HE WILL TEACH YOU
In John 14:22-26 Jesus further assures them that He will not only teach them what they need to know but that He will remind them of what Jesus said (vss. 26). Through them, the power of Jesus’ words have been given to us in the Scriptures and they resonate deep within our hearts as the Holy Spirit joins with our spirit to confirm the truth of God’s word (1 John 5:5-10).
Jesus is the only way to His Father. Through the Holy Spirit Jesus dwells in us and teaches us. It is Jesus who feeds and sustains us. Jesus shows us how to suffer. Jesus is the source of our peace.
For further reading: Tim Woodroof, A Spirit for the Rest of Us (Leafwood Publishers: Abilene, TX), 2009.
Sunday, March 15, 2020
7 DAYS LEFT
Seven days are all you have before you go to meet the Lord. What do you do with the time you have left?
WHAT JESUS DID
When Jesus had seven days to go before the cross He became intensely focused upon giving the people of Jerusalem one last chance. A final warning shot over the bow. This included the religious rulers. Looking back, we already know where their hearts were as they plotted to kill Jesus. Nonetheless, Jesus cuts through their cheap suit religion and begins open heart surgery to give them one last opportunity to respond.
ONE LAST CHANCE
Matthew 23 forms the peak of Jesus’ attempts to reason with the religious rulers. Now it is time for no-holes-barred judgement intended to soften hearts by crushing them; to open eyes rather than to intensify the darkness; to speak directly to the consciences of his audience with brutal clarity and pinpoint accuracy.
In His criticism of the Pharisees in Matthew 23, Jesus points to a set of positive kingdom characteristics that apply to all of His followers. Setting the stage, Jesus admonishes the crowds and His disciples: “…practice and obey whatever they tell you, but don’t follow their example” (23:3) because “Everything they do is for show” (23:5).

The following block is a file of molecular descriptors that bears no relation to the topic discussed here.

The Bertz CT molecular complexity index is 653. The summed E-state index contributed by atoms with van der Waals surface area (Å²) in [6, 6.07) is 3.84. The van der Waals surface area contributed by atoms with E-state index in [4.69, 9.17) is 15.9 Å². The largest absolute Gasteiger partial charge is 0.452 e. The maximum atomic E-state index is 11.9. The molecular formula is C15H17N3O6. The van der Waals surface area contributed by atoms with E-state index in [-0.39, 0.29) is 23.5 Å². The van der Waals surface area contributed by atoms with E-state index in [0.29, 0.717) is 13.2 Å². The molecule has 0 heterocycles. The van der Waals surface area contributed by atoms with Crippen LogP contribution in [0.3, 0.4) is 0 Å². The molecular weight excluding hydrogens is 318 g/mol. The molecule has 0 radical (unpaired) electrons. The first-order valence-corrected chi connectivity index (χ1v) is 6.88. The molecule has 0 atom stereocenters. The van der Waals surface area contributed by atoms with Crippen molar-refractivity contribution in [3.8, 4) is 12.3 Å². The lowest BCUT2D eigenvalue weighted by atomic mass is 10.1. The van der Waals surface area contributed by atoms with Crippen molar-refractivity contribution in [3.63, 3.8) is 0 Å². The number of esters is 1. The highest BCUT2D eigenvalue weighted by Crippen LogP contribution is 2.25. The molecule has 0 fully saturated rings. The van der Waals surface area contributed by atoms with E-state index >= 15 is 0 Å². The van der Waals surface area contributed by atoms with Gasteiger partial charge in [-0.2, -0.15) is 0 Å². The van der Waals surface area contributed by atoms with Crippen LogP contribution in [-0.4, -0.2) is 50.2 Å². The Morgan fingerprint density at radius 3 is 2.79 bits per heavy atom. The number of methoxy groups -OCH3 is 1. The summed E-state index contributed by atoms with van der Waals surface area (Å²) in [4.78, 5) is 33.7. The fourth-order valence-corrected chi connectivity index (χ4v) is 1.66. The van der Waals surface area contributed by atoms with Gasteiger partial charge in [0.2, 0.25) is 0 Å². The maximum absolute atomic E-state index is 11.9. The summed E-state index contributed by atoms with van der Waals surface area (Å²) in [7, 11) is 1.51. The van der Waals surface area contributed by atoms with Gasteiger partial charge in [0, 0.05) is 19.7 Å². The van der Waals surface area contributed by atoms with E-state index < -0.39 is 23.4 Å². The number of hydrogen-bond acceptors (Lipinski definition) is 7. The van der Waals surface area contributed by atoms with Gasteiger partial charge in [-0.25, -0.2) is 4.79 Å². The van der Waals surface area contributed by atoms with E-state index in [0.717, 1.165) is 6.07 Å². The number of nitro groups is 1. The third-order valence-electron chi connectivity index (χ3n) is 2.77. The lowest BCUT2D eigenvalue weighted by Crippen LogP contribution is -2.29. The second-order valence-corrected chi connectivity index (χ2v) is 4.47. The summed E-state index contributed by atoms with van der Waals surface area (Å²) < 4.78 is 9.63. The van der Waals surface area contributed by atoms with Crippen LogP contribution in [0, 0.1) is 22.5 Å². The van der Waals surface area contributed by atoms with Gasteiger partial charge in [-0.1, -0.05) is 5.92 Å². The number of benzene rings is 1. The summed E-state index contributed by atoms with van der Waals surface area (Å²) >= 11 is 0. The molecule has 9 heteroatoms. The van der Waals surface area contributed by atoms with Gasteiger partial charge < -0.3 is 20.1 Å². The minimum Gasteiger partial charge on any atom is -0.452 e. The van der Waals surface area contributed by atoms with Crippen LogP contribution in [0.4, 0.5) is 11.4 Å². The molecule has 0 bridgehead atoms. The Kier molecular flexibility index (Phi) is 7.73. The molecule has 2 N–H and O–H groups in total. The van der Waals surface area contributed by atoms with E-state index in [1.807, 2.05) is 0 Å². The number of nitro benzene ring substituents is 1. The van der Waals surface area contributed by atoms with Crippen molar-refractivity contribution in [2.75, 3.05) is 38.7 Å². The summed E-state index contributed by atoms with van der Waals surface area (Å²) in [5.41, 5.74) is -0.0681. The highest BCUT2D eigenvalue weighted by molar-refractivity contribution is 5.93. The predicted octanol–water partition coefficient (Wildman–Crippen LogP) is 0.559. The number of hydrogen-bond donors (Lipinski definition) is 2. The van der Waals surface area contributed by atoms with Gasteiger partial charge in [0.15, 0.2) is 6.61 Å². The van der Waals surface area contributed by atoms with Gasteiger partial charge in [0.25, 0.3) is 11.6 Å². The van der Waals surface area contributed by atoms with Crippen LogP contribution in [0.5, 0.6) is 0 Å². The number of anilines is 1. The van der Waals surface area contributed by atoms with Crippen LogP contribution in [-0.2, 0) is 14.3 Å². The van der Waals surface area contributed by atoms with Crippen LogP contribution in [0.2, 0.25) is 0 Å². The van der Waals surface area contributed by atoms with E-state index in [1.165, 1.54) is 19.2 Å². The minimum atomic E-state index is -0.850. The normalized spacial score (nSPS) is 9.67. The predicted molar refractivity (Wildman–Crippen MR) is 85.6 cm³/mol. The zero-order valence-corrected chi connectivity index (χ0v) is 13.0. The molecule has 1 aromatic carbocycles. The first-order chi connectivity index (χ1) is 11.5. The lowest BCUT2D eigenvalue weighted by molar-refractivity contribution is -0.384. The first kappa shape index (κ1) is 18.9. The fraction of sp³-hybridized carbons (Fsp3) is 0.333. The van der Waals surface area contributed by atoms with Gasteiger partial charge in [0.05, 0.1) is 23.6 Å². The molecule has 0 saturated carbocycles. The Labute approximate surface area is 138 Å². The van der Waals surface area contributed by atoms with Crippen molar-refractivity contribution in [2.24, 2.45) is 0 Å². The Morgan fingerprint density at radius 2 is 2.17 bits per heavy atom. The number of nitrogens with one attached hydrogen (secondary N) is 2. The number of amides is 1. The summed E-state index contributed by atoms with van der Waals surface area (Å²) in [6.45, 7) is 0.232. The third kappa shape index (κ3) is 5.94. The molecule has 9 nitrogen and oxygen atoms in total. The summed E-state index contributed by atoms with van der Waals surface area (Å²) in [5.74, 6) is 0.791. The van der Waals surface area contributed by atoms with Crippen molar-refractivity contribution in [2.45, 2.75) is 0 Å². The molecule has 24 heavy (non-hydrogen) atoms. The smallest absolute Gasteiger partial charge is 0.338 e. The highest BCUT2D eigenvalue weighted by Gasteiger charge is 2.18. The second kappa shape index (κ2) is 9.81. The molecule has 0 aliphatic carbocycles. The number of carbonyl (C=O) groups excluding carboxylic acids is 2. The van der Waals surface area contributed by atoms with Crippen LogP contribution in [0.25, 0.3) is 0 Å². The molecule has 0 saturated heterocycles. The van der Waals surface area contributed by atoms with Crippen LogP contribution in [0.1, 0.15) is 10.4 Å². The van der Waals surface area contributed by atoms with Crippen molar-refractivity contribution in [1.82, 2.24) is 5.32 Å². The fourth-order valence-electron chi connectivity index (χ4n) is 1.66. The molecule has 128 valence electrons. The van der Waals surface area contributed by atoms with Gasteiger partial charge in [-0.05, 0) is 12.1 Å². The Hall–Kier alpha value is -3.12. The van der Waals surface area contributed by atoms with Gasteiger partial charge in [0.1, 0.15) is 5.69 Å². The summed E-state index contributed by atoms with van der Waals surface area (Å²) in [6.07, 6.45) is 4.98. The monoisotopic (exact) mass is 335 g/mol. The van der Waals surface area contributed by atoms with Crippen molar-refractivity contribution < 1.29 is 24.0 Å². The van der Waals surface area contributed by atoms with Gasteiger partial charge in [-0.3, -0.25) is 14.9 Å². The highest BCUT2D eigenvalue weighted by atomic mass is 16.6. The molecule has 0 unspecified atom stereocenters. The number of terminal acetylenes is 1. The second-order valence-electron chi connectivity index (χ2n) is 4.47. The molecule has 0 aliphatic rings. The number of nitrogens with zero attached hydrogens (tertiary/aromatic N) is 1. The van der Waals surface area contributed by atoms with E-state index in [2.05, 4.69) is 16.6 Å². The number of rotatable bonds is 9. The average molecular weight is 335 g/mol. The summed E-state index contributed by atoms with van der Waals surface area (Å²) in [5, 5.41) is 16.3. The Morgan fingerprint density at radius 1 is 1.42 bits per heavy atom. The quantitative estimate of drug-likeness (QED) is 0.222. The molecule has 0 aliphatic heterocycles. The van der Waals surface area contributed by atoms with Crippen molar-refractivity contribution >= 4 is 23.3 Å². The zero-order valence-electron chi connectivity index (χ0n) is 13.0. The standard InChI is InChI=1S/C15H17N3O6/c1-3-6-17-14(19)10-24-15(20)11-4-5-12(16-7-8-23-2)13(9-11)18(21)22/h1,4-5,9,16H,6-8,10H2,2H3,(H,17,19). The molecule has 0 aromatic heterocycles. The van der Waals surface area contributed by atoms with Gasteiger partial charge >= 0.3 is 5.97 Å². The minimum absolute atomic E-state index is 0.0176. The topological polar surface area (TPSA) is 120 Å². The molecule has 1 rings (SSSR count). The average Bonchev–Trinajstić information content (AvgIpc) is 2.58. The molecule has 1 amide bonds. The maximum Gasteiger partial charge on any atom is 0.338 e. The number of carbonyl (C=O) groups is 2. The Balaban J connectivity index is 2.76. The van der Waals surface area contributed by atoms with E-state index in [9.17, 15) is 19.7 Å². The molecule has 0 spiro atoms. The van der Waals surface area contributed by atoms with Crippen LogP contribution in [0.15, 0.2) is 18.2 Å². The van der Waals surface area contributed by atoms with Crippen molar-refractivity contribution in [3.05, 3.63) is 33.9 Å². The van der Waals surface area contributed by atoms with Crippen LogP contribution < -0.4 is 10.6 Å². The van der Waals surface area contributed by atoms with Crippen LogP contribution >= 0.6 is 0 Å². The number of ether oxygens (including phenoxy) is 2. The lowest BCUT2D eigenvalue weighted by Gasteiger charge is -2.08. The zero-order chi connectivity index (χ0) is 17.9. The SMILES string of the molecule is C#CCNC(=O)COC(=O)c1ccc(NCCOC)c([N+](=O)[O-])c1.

Then Jesus points out the distinction between the lives of the religious rulers and the lives of God’s kingdom people:
The greatest among you must be a servant. But those who exalt themselves will be humbled, and those who humble themselves will be exalted.Matthew 23:11-12
In Matthew 23:13-36 Jesus conducts spiritual heart surgery upon the religious rulers in front of the disciples and crowds. These 7 critiques point, conversely, to seven principles that should characterize kingdom people. We can summarize these principles as follows:
- The kingdom is intended to be an open door kingdom. No one is excluded from the invitation (vs. 13).
- There’s a difference between a) converting someone to your religion and b) leading them to fall in love with Christ (vs. 15).
- Truth and transparency are core values of kingdom people. Your word is your bond (vss. 20-22).
- Kingdom values touch all of life. From the grandest of principles to the smallest of details, God’s kingdom is all about it all (vss. 23-24).
- Kingdom people are about transformed lives, not keeping up appearances (vs. 25).
- Kingdom values are not about what I can get for me but upon what can I do for you (vss. 27-28).
- The humble realize that the mistakes of others are learning opportunities, not fuel for judgementalism. The unexamined life leaves too much room for pride (vss. 29-30).
Jesus’ final words of mourning over Jerusalem are particularly moving at this point (Matthew 24:37-39). Looking back at Israel’s history He speaks as One who stood at His Father’s side as they turned away from Him, time after time. Knowing what is brewing in their hearts now and about their plans for this special Passover, He is overwhelmed.
RELIGIOSITY VS DISCIPLESHIP
Finally, Jesus takes His disciples aside to prepare them for two important events. First, He speaks to them about the immediate future involving the destruction of Jerusalem in 70 A.D. (Matthew 24). Finally, He speaks to them about His return and the end of time (Matthew 25).
Seven days have now come to two days before the Passover (Matthew 26:1). Next week our focus will be upon the time Jesus gathers for a final meal with His disciples (John 13-17).
The following Skit Guys video encapsulated the lesson today at the conclusion.
Sunday, March 8, 2020
John 11-12 (NLT)
Last week we contemplated the wilderness as Jesus began His ministry immediately after His baptism. In December we concluded our Knowing Christ series as Jesus arrived in Jerusalem in Luke 19. Today we are studying in John 11-12, just six days before the Passover weekend of Jesus’ death, burial and resurrection.